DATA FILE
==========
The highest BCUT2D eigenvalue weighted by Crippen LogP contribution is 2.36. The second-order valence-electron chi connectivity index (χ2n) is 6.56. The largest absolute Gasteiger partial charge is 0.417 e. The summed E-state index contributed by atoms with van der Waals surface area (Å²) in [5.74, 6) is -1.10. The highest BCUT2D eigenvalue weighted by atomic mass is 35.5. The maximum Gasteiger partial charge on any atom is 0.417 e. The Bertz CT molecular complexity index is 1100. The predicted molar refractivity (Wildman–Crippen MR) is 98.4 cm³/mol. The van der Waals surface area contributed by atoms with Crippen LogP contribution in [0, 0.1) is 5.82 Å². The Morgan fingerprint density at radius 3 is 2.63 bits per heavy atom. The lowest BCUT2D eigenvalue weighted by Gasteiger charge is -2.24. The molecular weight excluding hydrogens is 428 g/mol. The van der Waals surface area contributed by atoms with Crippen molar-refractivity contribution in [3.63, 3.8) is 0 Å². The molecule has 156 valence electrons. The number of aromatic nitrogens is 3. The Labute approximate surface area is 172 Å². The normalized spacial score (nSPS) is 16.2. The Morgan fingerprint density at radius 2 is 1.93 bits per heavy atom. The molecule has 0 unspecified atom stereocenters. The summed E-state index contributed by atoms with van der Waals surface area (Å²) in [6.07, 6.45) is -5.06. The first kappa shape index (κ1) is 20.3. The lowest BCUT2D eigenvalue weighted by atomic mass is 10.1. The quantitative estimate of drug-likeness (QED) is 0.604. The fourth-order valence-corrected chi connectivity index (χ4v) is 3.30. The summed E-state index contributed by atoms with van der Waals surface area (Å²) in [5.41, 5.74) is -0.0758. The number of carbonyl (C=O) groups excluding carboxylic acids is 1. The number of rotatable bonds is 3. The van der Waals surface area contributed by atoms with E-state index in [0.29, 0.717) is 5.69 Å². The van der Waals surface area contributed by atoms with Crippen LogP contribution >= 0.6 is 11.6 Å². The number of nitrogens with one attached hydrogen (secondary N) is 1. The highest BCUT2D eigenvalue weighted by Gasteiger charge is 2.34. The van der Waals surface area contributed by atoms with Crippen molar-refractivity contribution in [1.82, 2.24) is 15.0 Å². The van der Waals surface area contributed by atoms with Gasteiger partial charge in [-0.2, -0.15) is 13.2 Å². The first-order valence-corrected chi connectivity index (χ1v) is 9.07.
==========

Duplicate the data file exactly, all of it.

The highest BCUT2D eigenvalue weighted by Crippen LogP contribution is 2.36. The second-order valence-electron chi connectivity index (χ2n) is 6.56. The largest absolute Gasteiger partial charge is 0.417 e. The summed E-state index contributed by atoms with van der Waals surface area (Å²) in [5.74, 6) is -1.10. The highest BCUT2D eigenvalue weighted by atomic mass is 35.5. The maximum Gasteiger partial charge on any atom is 0.417 e. The Bertz CT molecular complexity index is 1100. The predicted molar refractivity (Wildman–Crippen MR) is 98.4 cm³/mol. The van der Waals surface area contributed by atoms with Crippen LogP contribution in [0, 0.1) is 5.82 Å². The Morgan fingerprint density at radius 3 is 2.63 bits per heavy atom. The lowest BCUT2D eigenvalue weighted by Gasteiger charge is -2.24. The molecular weight excluding hydrogens is 428 g/mol. The van der Waals surface area contributed by atoms with Crippen molar-refractivity contribution in [3.63, 3.8) is 0 Å². The molecule has 156 valence electrons. The number of aromatic nitrogens is 3. The Labute approximate surface area is 172 Å². The normalized spacial score (nSPS) is 16.2. The Morgan fingerprint density at radius 2 is 1.93 bits per heavy atom. The molecule has 0 unspecified atom stereocenters. The summed E-state index contributed by atoms with van der Waals surface area (Å²) in [6.07, 6.45) is -5.06. The first kappa shape index (κ1) is 20.3. The lowest BCUT2D eigenvalue weighted by atomic mass is 10.1. The quantitative estimate of drug-likeness (QED) is 0.604. The fourth-order valence-corrected chi connectivity index (χ4v) is 3.30. The summed E-state index contributed by atoms with van der Waals surface area (Å²) in [5.41, 5.74) is -0.0758. The number of carbonyl (C=O) groups excluding carboxylic acids is 1. The number of rotatable bonds is 3. The van der Waals surface area contributed by atoms with E-state index in [0.29, 0.717) is 5.69 Å². The van der Waals surface area contributed by atoms with Crippen LogP contribution >= 0.6 is 11.6 Å². The number of nitrogens with one attached hydrogen (secondary N) is 1. The highest BCUT2D eigenvalue weighted by Gasteiger charge is 2.34. The van der Waals surface area contributed by atoms with Crippen molar-refractivity contribution in [1.82, 2.24) is 15.0 Å². The van der Waals surface area contributed by atoms with Gasteiger partial charge in [-0.2, -0.15) is 13.2 Å². The first-order valence-corrected chi connectivity index (χ1v) is 9.07.